CitationDarity, William A., Jr. & Frank, Dania V. (2007). The Political Economy of Ending Racism and the World Conference against Racism: The Economics of Reparations [Reprint].. Martin, Michael T. & Yaquinto, Marilyn (Eds.) (pp. 249-254). Durham, N.C.: Duke University Press.
AbstractAn exceptional resource, this comprehensive reader brings together primary and secondary documents related to efforts to redress historical wrongs against African Americans. These varied efforts are often grouped together under the rubric “reparations movement,” and they are united in their goal of “repairing” the injustices that have followed from the long history of slavery and Jim Crow. Yet, as this collection reveals, there is a broad range of opinions as to the form that repair might take. Some advocates of redress call for apologies; others for official acknowledgment of wrongdoing; and still others for more tangible reparations: monetary compensation, government investment in disenfranchised communities, the restitution of lost property and rights, and repatriation.
Written by activists and scholars of law, political science, African American studies, philosophy, economics, and history, the twenty-six essays include both previously published articles and pieces written specifically for this volume. Essays theorize the historical and legal bases of claims for redress; examine the history, strengths, and limitations of the reparations movement; and explore its relation to human rights and social justice movements in the United States and abroad. Other essays evaluate the movement’s primary strategies: legislation, litigation, and mobilization. While all of the contributors support the campaign for redress in one way or another, some of them engage with arguments against reparations.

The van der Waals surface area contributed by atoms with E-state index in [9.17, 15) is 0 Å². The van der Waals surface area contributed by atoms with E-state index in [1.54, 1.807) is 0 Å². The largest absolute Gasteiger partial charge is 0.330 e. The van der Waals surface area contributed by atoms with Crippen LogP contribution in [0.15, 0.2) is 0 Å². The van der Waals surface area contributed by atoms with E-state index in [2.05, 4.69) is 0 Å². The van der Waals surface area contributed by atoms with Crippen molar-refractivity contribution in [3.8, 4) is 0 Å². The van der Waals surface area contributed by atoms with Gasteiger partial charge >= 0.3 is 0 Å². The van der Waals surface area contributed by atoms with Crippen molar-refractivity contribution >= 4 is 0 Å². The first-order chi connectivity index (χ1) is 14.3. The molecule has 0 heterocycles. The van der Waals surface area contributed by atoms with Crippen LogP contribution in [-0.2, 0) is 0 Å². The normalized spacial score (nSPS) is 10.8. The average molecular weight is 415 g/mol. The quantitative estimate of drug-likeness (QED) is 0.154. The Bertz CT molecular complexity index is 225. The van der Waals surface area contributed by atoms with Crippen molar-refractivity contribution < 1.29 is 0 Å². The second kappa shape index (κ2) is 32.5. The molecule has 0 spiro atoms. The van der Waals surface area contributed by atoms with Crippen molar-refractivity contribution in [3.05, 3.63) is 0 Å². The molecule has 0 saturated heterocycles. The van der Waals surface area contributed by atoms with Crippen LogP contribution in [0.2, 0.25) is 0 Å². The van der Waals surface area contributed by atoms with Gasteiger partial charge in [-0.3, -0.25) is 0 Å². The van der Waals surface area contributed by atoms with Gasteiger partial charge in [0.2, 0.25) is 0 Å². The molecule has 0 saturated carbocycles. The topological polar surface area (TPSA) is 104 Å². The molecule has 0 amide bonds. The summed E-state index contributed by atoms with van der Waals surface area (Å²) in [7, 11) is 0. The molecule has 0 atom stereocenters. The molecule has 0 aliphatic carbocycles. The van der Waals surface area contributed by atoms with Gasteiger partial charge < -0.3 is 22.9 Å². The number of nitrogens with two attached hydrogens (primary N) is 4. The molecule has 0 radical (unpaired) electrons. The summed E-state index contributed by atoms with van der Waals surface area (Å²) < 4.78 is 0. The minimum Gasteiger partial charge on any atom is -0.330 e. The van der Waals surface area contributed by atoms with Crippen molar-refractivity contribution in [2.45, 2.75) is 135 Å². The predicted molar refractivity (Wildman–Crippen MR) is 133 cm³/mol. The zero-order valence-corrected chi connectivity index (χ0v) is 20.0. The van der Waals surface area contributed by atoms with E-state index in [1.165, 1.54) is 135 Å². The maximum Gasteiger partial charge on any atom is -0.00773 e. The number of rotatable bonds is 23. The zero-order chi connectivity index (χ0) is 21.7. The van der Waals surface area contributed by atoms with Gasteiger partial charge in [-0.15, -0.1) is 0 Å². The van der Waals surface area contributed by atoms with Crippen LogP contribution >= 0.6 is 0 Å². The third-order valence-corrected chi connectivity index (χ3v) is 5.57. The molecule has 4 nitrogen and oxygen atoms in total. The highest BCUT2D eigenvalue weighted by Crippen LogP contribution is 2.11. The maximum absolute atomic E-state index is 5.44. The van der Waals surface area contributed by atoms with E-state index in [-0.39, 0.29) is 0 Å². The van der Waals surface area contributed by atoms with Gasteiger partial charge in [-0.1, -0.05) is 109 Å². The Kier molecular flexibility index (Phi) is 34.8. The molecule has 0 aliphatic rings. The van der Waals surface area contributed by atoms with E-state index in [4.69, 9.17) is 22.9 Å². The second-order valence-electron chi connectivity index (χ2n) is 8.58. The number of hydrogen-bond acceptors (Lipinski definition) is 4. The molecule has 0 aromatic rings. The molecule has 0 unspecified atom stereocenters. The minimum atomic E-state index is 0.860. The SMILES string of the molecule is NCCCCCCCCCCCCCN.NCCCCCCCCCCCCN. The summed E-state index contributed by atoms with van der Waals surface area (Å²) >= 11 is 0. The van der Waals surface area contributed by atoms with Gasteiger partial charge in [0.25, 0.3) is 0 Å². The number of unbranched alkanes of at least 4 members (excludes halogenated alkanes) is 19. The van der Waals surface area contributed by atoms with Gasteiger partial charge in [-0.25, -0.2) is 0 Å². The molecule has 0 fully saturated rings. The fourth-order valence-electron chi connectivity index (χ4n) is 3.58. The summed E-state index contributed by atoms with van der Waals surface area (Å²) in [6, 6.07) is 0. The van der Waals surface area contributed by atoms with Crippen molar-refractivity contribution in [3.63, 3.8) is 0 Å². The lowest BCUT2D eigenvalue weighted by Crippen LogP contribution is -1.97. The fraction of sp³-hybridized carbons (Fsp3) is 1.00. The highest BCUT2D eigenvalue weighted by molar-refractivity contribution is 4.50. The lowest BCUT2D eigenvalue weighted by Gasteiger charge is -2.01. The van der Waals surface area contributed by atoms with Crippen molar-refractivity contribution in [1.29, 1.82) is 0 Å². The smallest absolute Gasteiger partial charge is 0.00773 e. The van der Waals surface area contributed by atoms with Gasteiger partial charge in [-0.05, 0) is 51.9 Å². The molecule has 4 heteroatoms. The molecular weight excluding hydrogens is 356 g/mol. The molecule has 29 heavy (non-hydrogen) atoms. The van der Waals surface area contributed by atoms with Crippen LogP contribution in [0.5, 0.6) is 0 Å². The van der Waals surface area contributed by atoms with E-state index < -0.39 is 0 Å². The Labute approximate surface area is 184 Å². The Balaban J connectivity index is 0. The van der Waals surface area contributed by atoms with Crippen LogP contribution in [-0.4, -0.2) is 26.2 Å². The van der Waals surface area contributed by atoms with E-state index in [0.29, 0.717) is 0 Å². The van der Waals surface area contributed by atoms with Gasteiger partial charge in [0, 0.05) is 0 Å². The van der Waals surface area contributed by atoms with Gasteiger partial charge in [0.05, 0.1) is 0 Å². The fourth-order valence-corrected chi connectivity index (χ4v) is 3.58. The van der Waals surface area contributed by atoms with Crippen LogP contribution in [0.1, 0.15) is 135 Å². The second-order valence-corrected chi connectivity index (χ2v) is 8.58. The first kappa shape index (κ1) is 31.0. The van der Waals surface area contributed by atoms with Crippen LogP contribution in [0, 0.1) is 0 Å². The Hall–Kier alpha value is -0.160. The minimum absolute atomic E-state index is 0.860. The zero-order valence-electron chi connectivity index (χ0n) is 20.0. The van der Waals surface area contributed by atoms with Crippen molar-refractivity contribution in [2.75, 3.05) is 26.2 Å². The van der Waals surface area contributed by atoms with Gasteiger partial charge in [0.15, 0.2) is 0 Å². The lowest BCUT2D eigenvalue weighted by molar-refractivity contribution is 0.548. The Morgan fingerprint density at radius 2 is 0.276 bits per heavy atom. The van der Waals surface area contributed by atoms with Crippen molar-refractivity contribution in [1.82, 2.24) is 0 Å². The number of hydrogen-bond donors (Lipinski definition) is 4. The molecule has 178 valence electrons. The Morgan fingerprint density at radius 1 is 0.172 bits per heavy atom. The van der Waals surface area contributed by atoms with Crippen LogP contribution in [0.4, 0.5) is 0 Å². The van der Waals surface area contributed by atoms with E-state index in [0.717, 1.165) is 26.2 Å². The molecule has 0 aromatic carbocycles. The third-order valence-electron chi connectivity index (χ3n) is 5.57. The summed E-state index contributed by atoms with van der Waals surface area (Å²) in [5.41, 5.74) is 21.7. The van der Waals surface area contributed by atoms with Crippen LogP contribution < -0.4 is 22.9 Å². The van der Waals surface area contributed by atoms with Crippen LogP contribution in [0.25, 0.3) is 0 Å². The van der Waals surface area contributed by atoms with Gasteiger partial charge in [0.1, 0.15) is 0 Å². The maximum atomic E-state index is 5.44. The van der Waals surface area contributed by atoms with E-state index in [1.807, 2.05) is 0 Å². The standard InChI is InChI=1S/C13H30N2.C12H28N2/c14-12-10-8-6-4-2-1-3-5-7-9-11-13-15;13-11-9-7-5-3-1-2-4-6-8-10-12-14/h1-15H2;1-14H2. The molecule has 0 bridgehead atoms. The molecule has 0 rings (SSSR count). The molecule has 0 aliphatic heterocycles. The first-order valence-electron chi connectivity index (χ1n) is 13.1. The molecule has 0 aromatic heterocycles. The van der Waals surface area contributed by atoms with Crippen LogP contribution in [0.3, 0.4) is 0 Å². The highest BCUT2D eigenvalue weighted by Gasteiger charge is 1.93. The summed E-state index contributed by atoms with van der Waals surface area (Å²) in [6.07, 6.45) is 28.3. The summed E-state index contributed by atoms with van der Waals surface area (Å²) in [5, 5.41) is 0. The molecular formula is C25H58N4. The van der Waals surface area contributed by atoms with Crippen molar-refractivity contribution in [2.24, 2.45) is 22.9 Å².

Among the fifty-three primary documents included in the volume are federal, state, and municipal acts and resolutions; declarations and statements from organizations including the Black Panther Party and the NAACP; legal briefs and opinions; and findings and directives related to the provision of redress, from the Oklahoma Commission to Study the Tulsa Race Riot of 1921 to the mandate for the Greensboro Truth and Reconciliation Commission. Redress for Historical Injustices in the United States is a thorough assessment of the past, present, and future of the modern reparations movement.
Reference TypeBook Section
Author(s)Darity, William A., Jr.
Frank, Dania V.